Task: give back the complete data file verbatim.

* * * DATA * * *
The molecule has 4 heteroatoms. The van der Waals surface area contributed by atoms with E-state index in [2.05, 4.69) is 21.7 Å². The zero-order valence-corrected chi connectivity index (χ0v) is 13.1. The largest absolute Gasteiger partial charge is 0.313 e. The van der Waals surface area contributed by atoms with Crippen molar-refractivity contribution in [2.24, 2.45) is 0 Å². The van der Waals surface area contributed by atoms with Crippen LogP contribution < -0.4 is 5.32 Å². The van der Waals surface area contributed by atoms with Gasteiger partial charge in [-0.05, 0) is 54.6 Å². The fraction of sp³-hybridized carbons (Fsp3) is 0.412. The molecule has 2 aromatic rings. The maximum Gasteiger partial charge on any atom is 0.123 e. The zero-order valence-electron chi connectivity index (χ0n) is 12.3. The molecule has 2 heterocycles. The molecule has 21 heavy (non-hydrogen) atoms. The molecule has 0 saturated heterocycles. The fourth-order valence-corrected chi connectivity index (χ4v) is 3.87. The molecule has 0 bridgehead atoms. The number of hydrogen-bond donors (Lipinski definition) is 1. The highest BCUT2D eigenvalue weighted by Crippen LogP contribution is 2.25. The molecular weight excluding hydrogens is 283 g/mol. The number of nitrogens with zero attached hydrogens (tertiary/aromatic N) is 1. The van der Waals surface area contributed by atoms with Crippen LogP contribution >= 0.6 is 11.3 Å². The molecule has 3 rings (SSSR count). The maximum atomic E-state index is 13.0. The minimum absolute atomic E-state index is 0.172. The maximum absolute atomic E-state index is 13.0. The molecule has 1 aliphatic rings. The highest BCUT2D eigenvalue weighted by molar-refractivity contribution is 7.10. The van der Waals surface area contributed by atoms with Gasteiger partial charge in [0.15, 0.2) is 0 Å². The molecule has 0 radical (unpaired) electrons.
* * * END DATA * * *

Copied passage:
The molecule has 4 heteroatoms. The van der Waals surface area contributed by atoms with E-state index in [2.05, 4.69) is 21.7 Å². The zero-order valence-corrected chi connectivity index (χ0v) is 13.1. The largest absolute Gasteiger partial charge is 0.313 e. The van der Waals surface area contributed by atoms with Crippen molar-refractivity contribution in [2.24, 2.45) is 0 Å². The van der Waals surface area contributed by atoms with Crippen LogP contribution < -0.4 is 5.32 Å². The van der Waals surface area contributed by atoms with Gasteiger partial charge in [-0.05, 0) is 54.6 Å². The fraction of sp³-hybridized carbons (Fsp3) is 0.412. The molecule has 2 aromatic rings. The maximum Gasteiger partial charge on any atom is 0.123 e. The zero-order valence-electron chi connectivity index (χ0n) is 12.3. The molecule has 2 heterocycles. The molecule has 21 heavy (non-hydrogen) atoms. The molecule has 0 saturated heterocycles. The fourth-order valence-corrected chi connectivity index (χ4v) is 3.87. The molecule has 0 bridgehead atoms. The number of hydrogen-bond donors (Lipinski definition) is 1. The highest BCUT2D eigenvalue weighted by Crippen LogP contribution is 2.25. The molecular weight excluding hydrogens is 283 g/mol. The number of nitrogens with zero attached hydrogens (tertiary/aromatic N) is 1. The van der Waals surface area contributed by atoms with Crippen LogP contribution >= 0.6 is 11.3 Å². The molecule has 3 rings (SSSR count). The maximum atomic E-state index is 13.0. The minimum absolute atomic E-state index is 0.172. The maximum absolute atomic E-state index is 13.0. The molecule has 1 aliphatic rings. The highest BCUT2D eigenvalue weighted by molar-refractivity contribution is 7.10. The van der Waals surface area contributed by atoms with Gasteiger partial charge in [0.15, 0.2) is 0 Å². The molecule has 0 radical (unpaired) electrons.